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Tracey Tong/metro ottawa
The first Capital Pride human rights vigil last night celebrated the strides made by Canada’s gay, lesbian, bisexual and transgendered communities in recent years, but was also a symbol of battles yet to be fought, said the event chairman.
“We’ve come a long way, but there’s a long way to go at the same time,” said chairman Gord Boissonneault. “In most countries … you cannot live openly as a gay person.”
Attended by 75 people from the GLBT community and supporters, Boissonneault, came up with the idea to hold the vigil at Ottawa’s human rights monument this year on the 25th anniversary of the Canadian Charter of Human Rights and Freedoms, a document he said has made a difference in the lives of the GLBT community in Canada.
The visible location also allowed the group to get their message across to more people. “For a lot of people in the straight community, they don’t realize that we have human rights issues,” Boissonneault said.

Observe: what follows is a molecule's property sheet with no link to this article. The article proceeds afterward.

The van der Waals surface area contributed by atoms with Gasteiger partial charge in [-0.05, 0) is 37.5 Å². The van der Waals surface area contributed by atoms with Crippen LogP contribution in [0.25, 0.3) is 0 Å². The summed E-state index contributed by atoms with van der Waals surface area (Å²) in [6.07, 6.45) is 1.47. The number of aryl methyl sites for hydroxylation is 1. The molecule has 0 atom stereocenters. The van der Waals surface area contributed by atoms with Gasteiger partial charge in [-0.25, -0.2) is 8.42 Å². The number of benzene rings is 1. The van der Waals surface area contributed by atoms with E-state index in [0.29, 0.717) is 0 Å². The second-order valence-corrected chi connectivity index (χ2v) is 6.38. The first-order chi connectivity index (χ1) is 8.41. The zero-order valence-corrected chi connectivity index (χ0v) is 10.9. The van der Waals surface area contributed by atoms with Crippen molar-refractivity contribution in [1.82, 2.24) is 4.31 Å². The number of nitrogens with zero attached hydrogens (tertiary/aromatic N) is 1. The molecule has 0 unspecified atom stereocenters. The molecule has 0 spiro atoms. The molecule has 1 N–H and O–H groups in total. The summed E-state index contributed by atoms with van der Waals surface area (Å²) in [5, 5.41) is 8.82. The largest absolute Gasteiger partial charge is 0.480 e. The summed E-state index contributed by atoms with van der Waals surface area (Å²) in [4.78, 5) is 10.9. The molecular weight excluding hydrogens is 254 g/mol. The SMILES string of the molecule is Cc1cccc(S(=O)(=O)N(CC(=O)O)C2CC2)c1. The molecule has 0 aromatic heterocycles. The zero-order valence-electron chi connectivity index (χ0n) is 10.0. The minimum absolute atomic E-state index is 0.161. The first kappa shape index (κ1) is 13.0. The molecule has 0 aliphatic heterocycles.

While Canada is one of seven countries where same-sex marriage is legal, gay people are persecuted and executed in 85 countries in the world, according to Boissonneault.
For Ottawa’s Bara Rek-El-Bakhour, human rights issues go beyond GLBT. The Lebanese-Canadian said that for him, it’s a cultural issue.
“(I’m here) because one person can’t change anything,” he said. “It has to be a group of people who come together.”
“It’s important for everyone to get educated on the things discussed here,” said Ottawa resident Joseph Jacques, a first-time Capital Pride volunteer. “The information brought here tonight is something everyone should know.”
Following speeches, the group screened a film on pride parades held around the world, “so people remember that not everyone has it so good,” said Boissonneault. The vigil is a new event, but there are more to come, including Saturday’s Rainbow Party and Sunday’s parade.